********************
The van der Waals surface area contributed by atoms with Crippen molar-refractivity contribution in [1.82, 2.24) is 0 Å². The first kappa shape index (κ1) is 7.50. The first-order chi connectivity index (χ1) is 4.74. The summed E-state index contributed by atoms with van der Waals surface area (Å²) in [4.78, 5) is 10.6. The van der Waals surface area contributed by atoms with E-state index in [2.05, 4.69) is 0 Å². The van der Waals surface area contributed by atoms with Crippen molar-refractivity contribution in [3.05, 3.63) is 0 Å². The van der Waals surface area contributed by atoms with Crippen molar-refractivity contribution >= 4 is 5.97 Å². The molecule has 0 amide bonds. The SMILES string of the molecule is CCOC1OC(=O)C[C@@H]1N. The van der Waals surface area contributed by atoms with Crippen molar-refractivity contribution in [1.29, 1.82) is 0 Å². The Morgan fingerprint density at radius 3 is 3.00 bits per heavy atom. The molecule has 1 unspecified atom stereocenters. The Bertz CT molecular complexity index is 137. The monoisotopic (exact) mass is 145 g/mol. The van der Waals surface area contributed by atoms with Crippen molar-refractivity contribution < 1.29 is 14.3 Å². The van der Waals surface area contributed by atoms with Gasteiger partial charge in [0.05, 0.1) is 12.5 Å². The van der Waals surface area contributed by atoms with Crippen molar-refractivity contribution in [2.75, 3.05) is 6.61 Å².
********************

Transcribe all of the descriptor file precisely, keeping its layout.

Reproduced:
The van der Waals surface area contributed by atoms with Crippen molar-refractivity contribution in [1.82, 2.24) is 0 Å². The first kappa shape index (κ1) is 7.50. The first-order chi connectivity index (χ1) is 4.74. The summed E-state index contributed by atoms with van der Waals surface area (Å²) in [4.78, 5) is 10.6. The van der Waals surface area contributed by atoms with E-state index in [2.05, 4.69) is 0 Å². The van der Waals surface area contributed by atoms with Crippen molar-refractivity contribution in [3.05, 3.63) is 0 Å². The van der Waals surface area contributed by atoms with Crippen molar-refractivity contribution >= 4 is 5.97 Å². The molecule has 0 amide bonds. The SMILES string of the molecule is CCOC1OC(=O)C[C@@H]1N. The van der Waals surface area contributed by atoms with Crippen molar-refractivity contribution in [1.29, 1.82) is 0 Å². The Morgan fingerprint density at radius 3 is 3.00 bits per heavy atom. The molecule has 1 unspecified atom stereocenters. The Bertz CT molecular complexity index is 137. The monoisotopic (exact) mass is 145 g/mol. The van der Waals surface area contributed by atoms with Crippen molar-refractivity contribution < 1.29 is 14.3 Å². The van der Waals surface area contributed by atoms with Gasteiger partial charge in [0.05, 0.1) is 12.5 Å². The van der Waals surface area contributed by atoms with Crippen molar-refractivity contribution in [2.75, 3.05) is 6.61 Å².